The four of us hadn’t traveled in the time leading up to the arrival of the coronavirus, and so I had no reason to think that our family would be the first family we knew to get COVID-19. 

But the illness got personal in a hurry.

When we first heard about the coronavirus I was concerned for humanity. But when we were told that our kids would be learning from home for the rest of the semester, I was really looking forward to that. I was happy about the opportunity to spend more time with my family and finally have time to work on some home improvement projects and hobbies.

Rather confident that our family would dodge COVID-19, I decided to donate blood because I knew that would be helpful in case of a pandemic. I have to admit that I also like to donate blood because you’re supposed to replenish your body with food afterwards, and it gives me a chance to fall off the diet and eat chocolate pie, guilt-free.

Several days later, however, I was unbelievably lethargic — so tired that it took me numerous shots of espresso and several liters of Diet Dr Pepper to make it through a work day. I’ve donated blood many times without side-effects. Still, I figured it was likely that my exhaustion could be explained by the blood donation.

Pretty soon, our entire family was sleeping a lot. No other problems though, so we didn’t think it was the coronavirus. By this time, we were following the stay-at-home order and my kids were learning remotely. I ordered some fabric online and was looking forward to making a quilt. 

But by the time it arrived, I was too tired to sit in front of a sewing machine.

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My husband’s office was closed due to the stay-at-home order, but his boss texted him and told him that a man who works in his building had tested positive for COVID-19. My husband works on a different floor of the building but everyone enters through the same front doors and uses the same elevator — so transmission remained a possibility.

Then, my daughter said that she couldn’t smell anything — another telltale sign. At this point, we had no other symptoms except for exhaustion so we didn’t know anything conclusive. This was about the time that drive-up testing was just starting, so we decided to keep that in mind.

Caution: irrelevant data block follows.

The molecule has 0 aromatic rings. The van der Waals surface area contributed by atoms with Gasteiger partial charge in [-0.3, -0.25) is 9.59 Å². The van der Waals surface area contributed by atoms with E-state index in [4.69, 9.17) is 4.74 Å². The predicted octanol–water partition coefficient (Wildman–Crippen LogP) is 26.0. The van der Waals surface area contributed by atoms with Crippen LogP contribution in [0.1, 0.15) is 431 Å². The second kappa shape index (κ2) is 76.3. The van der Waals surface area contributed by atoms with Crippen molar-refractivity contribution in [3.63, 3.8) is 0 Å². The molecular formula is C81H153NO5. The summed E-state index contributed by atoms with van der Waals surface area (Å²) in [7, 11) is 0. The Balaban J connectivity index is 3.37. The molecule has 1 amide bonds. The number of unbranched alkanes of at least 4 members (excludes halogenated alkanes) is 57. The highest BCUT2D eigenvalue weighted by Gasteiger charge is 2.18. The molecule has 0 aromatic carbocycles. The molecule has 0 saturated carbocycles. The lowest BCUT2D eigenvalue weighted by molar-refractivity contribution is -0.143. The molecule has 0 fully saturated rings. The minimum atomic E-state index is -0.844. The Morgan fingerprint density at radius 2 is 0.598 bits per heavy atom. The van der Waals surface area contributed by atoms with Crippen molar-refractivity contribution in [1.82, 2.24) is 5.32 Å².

We had already canceled our son’s 10th birthday party, but on the day when it would have taken place, our family was feeling somewhat better and we had a great time playing games and being active in our house. Thirty minutes later, out of nowhere, my left lung became very painful when I breathed. 

I knew it was pleurisy. I’ve had it in the past, but it had never come on this quickly before.

We took our temperatures – and the highest anyone had was mine at 99.5 degrees. So we told ourselves it was probably not the coronavirus.

And then I couldn’t smell or taste anything. My son and I got a very frequent and dry cough. My daughter got a very sore throat. My husband was still able to go running, but he could only run one mile instead of his usual five, and was now feeling winded when he did.

Each member of our family displayed somewhat different symptoms.

The sudden pleurisy was the first thing that really concerned me. This type of thing always happens at the beginning of a weekend, of course, so I didn’t want to pay the inflated rate for urgent care and decided to wait until Monday to call my doctor. 

During this time, I really came to appreciate social media. I mentioned my symptoms on Facebook and several friends stressed the need for sleep. I had always known that REM sleep was important, but I learned online that light sleep helps your body fight infections and so I forced myself to take this seriously.

I slept whenever I could.

Suddenly, the symptoms seemed to be everywhere. Even our dog looked lethargic. But one night, as I lay in bed trying to sleep, my resting heart rate measured 130 bpm. 

That was the second thing that really concerned me.

When I finally got a chance to call my doctor, he said all the symptoms did sound like the coronavirus — but at that point, Colorado didn’t have many test kits. Based on our discussion, our family did not get tested. We slept and took appropriate cold medicine. 

And slept some more.

Friends dropped off fresh-squeezed orange juice or homemade muffins on our doorstep, but we didn’t dare open the door to thank them. I just texted them as they walked back to their cars.

While I read online about how active people have been during this time, talking walks and bike rides, I was just sleeping and looking forward to having enough energy to do things like wash my hair or place an online order for grocery delivery. I slept 16 hours out of every 24. 

Even in my dreams, I would bemoan how tired I was.

Finally, little by little, after weeks, some of our energy has returned. Finally, we are not sleeping more than we are awake. 

I’m relieved — and grateful — that’s behind us. 

Christina Guin Spencer is an engineer who lives in Parker.